Yet, there are also negative side effects. These can include:
An increased risk of long-term erectile dysfunction
Engaging in risky sexual behaviors (e.g. not using a condom, needle sharing, etc.)
Unplanned pregnancy or STIs
Accelerated HIV infections
Impact fertility by lowering sperm counts & motility for people with penises
Changes the menstrual cycle and damages the fallopian tubes for people with uteruses
Read more: Sex and Cocaine
MDMA - Molly and Ecstasy
Like cocaine, molly and ecstasy might be a fun idea for sex. Yet, when you are on these drugs, sex isn't as interesting. Normal things like blowing bubbles or looking at the clouds are more exciting. Some people believe that molly and ecstasy can hinder erections, while others feel that sex on molly is amazing!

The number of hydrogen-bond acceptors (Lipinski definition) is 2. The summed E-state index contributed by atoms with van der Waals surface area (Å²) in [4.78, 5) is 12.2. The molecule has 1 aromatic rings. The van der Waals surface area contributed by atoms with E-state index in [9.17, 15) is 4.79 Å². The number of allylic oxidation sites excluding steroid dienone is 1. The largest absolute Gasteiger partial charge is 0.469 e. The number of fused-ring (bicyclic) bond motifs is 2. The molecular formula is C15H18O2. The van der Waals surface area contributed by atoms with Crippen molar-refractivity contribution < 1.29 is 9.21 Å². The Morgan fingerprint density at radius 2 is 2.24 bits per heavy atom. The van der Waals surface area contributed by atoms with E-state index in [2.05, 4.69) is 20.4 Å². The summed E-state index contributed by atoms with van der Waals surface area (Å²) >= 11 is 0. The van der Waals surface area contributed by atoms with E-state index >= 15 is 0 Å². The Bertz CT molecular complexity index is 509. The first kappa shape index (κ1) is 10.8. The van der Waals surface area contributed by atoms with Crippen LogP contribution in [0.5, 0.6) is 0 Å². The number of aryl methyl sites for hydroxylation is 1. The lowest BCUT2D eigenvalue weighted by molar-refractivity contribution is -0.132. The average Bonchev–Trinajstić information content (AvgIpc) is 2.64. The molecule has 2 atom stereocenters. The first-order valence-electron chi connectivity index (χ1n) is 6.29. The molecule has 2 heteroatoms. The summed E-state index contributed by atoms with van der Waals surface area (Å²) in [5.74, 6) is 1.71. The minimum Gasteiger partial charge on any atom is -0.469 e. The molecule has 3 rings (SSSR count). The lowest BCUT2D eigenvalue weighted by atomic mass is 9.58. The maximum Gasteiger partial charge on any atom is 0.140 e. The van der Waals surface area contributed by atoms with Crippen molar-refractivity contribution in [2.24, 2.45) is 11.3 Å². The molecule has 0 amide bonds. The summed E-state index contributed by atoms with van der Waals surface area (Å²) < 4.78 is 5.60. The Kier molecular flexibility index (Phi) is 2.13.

Again, everyone is different and reacts to these drugs in different ways.
It’s difficult to determine the impact of opioids on your sex life because of confounding factors. For example, many people take opioids to manage chronic pain. Meanwhile, chronic pain can also cause sexual side effects. So can the depression that often comes along with managing chronic pain. Thus, it’s hard to determine whether sexual side effects reported by opioid users result from the drug itself or what it’s treating.
Nonetheless, some reported sexual impacts of opioids include:
Lower sex hormone levels
Reduced interest in sex
Lack of menstruation
Antidepressants & Anti-Anxiety Medications
Antidepressants & anti-anxiety medications help you live your life and find joy. But, they can also have a negative affect or even kill your sex life.